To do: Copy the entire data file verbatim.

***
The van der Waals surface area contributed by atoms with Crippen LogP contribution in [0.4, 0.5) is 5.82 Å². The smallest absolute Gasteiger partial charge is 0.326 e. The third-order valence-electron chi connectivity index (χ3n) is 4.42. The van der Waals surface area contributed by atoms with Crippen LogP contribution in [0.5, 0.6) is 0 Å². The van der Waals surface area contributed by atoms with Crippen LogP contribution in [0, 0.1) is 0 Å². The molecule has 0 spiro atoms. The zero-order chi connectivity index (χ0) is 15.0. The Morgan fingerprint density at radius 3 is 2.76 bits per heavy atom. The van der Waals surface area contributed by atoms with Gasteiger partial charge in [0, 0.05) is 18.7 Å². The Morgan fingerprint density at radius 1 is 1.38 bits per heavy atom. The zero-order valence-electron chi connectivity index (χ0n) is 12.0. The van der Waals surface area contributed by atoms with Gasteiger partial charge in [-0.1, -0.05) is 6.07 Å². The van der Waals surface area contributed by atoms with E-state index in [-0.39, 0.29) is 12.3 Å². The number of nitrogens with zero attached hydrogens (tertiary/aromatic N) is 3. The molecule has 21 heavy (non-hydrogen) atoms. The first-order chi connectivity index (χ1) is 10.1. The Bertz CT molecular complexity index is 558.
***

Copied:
The van der Waals surface area contributed by atoms with Crippen LogP contribution in [0.4, 0.5) is 5.82 Å². The smallest absolute Gasteiger partial charge is 0.326 e. The third-order valence-electron chi connectivity index (χ3n) is 4.42. The van der Waals surface area contributed by atoms with Crippen LogP contribution in [0.5, 0.6) is 0 Å². The van der Waals surface area contributed by atoms with Crippen LogP contribution in [0, 0.1) is 0 Å². The molecule has 0 spiro atoms. The zero-order chi connectivity index (χ0) is 15.0. The Morgan fingerprint density at radius 3 is 2.76 bits per heavy atom. The van der Waals surface area contributed by atoms with Gasteiger partial charge in [0, 0.05) is 18.7 Å². The Morgan fingerprint density at radius 1 is 1.38 bits per heavy atom. The zero-order valence-electron chi connectivity index (χ0n) is 12.0. The van der Waals surface area contributed by atoms with Gasteiger partial charge in [-0.1, -0.05) is 6.07 Å². The van der Waals surface area contributed by atoms with E-state index in [-0.39, 0.29) is 12.3 Å². The number of nitrogens with zero attached hydrogens (tertiary/aromatic N) is 3. The molecule has 21 heavy (non-hydrogen) atoms. The first-order chi connectivity index (χ1) is 10.1. The Bertz CT molecular complexity index is 558.